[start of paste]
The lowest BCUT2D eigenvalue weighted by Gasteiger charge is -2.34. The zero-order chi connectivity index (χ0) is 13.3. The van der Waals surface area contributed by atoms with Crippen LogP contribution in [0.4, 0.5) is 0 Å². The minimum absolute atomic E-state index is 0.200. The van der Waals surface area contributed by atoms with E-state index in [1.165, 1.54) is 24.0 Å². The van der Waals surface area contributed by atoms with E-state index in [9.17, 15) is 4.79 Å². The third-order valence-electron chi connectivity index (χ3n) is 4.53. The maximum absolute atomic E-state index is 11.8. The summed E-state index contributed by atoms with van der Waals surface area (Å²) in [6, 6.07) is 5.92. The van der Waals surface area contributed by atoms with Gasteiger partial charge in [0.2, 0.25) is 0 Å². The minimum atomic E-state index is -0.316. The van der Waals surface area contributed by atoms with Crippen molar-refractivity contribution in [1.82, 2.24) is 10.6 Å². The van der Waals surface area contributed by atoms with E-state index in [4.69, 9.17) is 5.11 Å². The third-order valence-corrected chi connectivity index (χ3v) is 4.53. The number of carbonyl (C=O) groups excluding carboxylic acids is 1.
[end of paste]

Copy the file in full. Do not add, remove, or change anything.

The lowest BCUT2D eigenvalue weighted by Gasteiger charge is -2.34. The zero-order chi connectivity index (χ0) is 13.3. The van der Waals surface area contributed by atoms with Crippen LogP contribution in [0.4, 0.5) is 0 Å². The minimum absolute atomic E-state index is 0.200. The van der Waals surface area contributed by atoms with E-state index in [1.165, 1.54) is 24.0 Å². The van der Waals surface area contributed by atoms with E-state index in [9.17, 15) is 4.79 Å². The third-order valence-electron chi connectivity index (χ3n) is 4.53. The maximum absolute atomic E-state index is 11.8. The summed E-state index contributed by atoms with van der Waals surface area (Å²) in [6, 6.07) is 5.92. The van der Waals surface area contributed by atoms with Gasteiger partial charge in [0.2, 0.25) is 0 Å². The minimum atomic E-state index is -0.316. The van der Waals surface area contributed by atoms with Crippen molar-refractivity contribution in [1.82, 2.24) is 10.6 Å². The van der Waals surface area contributed by atoms with E-state index in [4.69, 9.17) is 5.11 Å². The third-order valence-corrected chi connectivity index (χ3v) is 4.53. The number of carbonyl (C=O) groups excluding carboxylic acids is 1.